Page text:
Three Blast Victims Identified; Search Now a 'Recovery Effort'

Three of the four victims of Thursday's pipeline accident in West Cote Blanche Bay have been identified.

They are Kenneth J. Rink, 51, of Berwick; John J. Mire Jr., 59, of Patterson; and Terry Abraham, 36. Rink was the operator of the boat, Mire was a crane operator, and Abraham was a rigger, who joined the company July 10. The fourth victim is believed to have been the tugboat captain, the lone occupant of the vessel when the explosion occurred. His name has not been released.

Two of those rescued also have been identified. They are Rocky Lewis, who was taken to Iberia General Hospital to be treated for burns, and Brian Dumesnil, 26, of Franklin.

The two missing men are believed to be Cleveland Tardy, 28, and Albert Davis Jr., 33.

Iberia Parish Sheriff Sid Hebert is now referring to the search as a "recovery effort" after crews with the Department of Environmental Quality and Louisiana State Police HAZMAT that inspected the barge found no survivors. It was believed the workers might have headed to the lower decks after the explosion to escape the fire.

A dive team is in the water inspecting the pipeline. Earlier, crews inspected the barges and found no damage to the hulls. Depending on the condition of the pipeline, both the barges could be moved as early as this afternoon or by Saturday.

The National Transportation and Safety Board has sent a team of five investigators to the scene.

According to a release from NTSB, Thursday's accident seems to be the result of a piling that dropped from one of the barges and struck a submerged high-pressure gas line, causing the line to rupture and catch fire.

Other reports have indicated that a "spud" -- an anchoring system on the barge -- may have struck the gas line when it fell off its pins or when crew members detached it.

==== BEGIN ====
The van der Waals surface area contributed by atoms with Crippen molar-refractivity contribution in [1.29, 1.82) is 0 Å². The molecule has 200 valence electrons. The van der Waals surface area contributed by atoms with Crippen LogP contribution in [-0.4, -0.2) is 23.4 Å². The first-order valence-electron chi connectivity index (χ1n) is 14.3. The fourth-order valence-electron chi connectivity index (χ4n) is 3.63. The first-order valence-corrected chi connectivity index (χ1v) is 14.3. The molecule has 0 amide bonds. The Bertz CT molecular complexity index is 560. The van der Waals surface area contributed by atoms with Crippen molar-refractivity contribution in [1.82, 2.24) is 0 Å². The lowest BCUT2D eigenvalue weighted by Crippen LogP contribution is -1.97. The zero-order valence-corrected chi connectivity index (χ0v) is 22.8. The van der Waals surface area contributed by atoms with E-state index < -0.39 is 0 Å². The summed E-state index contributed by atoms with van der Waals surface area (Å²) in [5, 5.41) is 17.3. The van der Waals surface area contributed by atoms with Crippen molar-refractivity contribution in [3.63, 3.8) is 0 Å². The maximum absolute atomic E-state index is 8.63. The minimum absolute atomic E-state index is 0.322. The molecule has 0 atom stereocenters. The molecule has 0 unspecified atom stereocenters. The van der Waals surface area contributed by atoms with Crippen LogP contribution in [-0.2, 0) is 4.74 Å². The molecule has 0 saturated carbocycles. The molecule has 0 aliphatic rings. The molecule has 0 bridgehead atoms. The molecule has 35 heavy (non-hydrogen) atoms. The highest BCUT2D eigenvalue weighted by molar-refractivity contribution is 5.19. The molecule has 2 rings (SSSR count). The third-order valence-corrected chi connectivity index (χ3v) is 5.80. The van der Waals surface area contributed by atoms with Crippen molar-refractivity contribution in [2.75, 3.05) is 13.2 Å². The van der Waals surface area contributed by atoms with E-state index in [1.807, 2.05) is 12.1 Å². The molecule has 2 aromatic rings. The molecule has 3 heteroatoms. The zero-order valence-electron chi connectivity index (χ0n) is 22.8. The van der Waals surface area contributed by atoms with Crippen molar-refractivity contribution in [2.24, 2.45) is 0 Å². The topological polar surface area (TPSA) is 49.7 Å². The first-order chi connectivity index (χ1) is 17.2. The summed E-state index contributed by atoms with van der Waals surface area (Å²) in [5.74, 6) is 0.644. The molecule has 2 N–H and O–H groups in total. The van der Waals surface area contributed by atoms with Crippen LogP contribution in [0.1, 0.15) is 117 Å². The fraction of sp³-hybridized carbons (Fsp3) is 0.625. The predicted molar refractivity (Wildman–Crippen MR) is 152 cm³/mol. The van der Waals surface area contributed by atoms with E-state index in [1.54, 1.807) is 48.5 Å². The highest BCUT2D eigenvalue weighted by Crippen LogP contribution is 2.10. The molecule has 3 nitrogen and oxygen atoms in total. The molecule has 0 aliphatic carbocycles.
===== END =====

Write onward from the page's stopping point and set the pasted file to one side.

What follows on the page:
The boat was traveling in water estimated to be 7 feet deep and roughly two and a half miles offshore.

The NTSB will conduct a joint investigation with the U.S. Coast Guard.

The workers on the barge were employed by Athena Construction Co., a subsidiary of Diamondback Energy Services. The workers' services had been contracted by Gulfport Energy Corp. in Oklahoma City. Gulfport also owns the pipeline that was struck.

Athena is a general oilfield contractor based in Morgan City. The company constructs and installs oilfield facilities and pipelines, and conducts demolition and pile-driving work and general oilfield maintenance.

Each of Athena's eight barges has a crane or bulldozer on board and is typically assigned two to six crew members.

Diamondback is a privately owned oilfield-service company, based in Oklahoma City. It operates in four business segments: drilling technology, stimulation-pressure pumping, fluid logistics and completion-production services.

Representatives of Diamondback said the crew was working in the area but not on the pipeline that exploded. Officials from all of the companies involved are on the scene and are assisting with the investigation.


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